The Leica SL2 felt inevitable. After an almost accidental run with the Panasonic S5, which I didn’t enjoy at all, I tried going back to the Fuji system. I’ve always liked Fujifilm cameras and their classic control layout. I purchased a new X-T5 and a few nice lenses late last year, but it didn’t grow on me. The X-T5 is a great camera and I had nothing to complain about. Except it just didn’t give me The Feels. Not the way, say, a Leica does.
I decided that I wasn’t going to be satisfied until I was back with Leica for my digital camera. My heart wanted me to buy another M10-R but we all know how that turns out.
A project I’ve had on the back burner for a couple of years is shooting formal portraits of my extended family. I’d like to get started on that, so I thought I’d move toward a more flexible mirrorless system and decided this was a good time to move to an SL2.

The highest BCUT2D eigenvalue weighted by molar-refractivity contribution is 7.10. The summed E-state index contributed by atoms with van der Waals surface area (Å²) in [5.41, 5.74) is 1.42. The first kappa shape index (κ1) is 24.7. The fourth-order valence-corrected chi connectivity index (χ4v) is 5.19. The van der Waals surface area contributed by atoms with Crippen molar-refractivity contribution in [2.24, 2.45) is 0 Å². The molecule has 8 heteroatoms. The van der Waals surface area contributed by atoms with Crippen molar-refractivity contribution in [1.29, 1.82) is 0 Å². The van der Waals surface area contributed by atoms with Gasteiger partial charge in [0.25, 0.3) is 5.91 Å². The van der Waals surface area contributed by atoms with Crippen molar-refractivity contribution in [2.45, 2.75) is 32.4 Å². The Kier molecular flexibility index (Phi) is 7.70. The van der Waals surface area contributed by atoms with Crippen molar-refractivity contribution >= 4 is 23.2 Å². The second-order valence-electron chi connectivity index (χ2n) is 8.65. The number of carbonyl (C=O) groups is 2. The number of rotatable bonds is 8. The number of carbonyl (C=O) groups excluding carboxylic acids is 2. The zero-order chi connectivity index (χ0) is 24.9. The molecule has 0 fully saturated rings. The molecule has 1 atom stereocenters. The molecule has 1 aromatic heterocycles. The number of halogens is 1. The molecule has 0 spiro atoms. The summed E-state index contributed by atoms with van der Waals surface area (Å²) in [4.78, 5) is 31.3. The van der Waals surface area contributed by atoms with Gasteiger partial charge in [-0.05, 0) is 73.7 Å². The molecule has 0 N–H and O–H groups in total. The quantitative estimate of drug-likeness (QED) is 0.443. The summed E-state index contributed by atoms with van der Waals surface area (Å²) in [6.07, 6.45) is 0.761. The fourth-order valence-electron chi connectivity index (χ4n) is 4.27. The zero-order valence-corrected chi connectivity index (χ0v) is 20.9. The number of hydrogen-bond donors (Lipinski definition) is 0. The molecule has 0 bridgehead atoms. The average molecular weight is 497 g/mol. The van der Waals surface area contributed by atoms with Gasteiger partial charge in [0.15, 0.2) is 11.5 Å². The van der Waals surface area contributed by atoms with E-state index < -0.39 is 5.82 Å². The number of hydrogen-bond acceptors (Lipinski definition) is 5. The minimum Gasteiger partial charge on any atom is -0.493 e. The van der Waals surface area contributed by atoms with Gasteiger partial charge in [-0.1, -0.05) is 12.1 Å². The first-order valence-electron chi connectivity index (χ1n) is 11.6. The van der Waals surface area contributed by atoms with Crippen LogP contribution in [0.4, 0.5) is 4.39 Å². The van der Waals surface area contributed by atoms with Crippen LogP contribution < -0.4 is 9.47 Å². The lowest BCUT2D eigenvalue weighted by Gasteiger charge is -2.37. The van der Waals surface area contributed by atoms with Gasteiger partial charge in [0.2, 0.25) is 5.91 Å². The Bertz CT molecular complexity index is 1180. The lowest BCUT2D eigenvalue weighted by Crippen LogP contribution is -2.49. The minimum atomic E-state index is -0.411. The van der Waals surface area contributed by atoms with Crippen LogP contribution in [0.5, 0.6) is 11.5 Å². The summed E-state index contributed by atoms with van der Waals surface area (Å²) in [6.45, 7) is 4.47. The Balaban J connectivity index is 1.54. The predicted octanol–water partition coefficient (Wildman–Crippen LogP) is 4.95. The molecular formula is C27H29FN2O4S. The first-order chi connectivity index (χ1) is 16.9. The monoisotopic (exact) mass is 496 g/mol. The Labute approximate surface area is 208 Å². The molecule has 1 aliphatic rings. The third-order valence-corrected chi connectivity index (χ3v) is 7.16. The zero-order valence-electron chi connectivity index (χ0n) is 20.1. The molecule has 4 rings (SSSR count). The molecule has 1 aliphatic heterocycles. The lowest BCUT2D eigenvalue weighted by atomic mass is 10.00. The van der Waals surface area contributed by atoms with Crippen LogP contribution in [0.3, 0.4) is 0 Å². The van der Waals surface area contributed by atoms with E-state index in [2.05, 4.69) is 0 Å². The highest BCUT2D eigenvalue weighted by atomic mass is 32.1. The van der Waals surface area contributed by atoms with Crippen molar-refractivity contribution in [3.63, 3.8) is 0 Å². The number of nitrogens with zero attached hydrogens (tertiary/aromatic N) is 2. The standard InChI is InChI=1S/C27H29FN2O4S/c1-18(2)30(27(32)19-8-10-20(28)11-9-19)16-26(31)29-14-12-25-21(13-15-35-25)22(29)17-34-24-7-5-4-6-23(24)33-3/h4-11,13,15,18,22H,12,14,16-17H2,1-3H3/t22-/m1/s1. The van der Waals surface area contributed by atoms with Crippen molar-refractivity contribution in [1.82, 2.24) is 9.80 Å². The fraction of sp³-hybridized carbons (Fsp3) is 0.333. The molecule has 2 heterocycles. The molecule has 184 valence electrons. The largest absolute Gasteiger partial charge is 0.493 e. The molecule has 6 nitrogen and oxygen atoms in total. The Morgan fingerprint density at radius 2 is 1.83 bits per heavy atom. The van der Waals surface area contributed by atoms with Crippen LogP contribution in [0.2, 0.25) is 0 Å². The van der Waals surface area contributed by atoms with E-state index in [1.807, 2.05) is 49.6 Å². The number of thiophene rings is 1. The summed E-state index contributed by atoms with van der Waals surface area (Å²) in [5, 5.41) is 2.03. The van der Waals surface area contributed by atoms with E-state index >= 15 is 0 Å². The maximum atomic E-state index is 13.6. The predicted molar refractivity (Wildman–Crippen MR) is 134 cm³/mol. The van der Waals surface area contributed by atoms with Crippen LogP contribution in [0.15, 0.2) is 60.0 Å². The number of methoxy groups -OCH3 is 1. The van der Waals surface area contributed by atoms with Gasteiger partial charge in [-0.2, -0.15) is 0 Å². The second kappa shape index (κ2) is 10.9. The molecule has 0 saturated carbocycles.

I’ve owned the lower-resolution SL2-S before, and it was fantastic. At the time, I was more interested in digital black and white, so I traded the SL2-S for a Q2 Monochrom. That was fun for a while, but this time I need to be more practical, so I opted for the 47 Megapixel SL2.
The moment I picked up the SL2 I knew I’d done the right thing, and promptly forgot about the price. The SL2 is dense, heavy, solid, and feels perfect in hand. And most importantly, it gives me The Feels.
I no longer have any native Leica L-mount lenses, but I do have a couple of very good Sigma lenses: The 35mm f2.0 DG DN “Contemporary” and the amazing 85mm f1.4 “Art” lens. I also intend to spend a lot of time with my Leica M lenses mounted via the Leica M-Adapter L. The SL2’s viewfinder is second to none and, with focus peaking, makes using manual focus lenses as easy as it gets.
Now it’s up to me to go do something with it.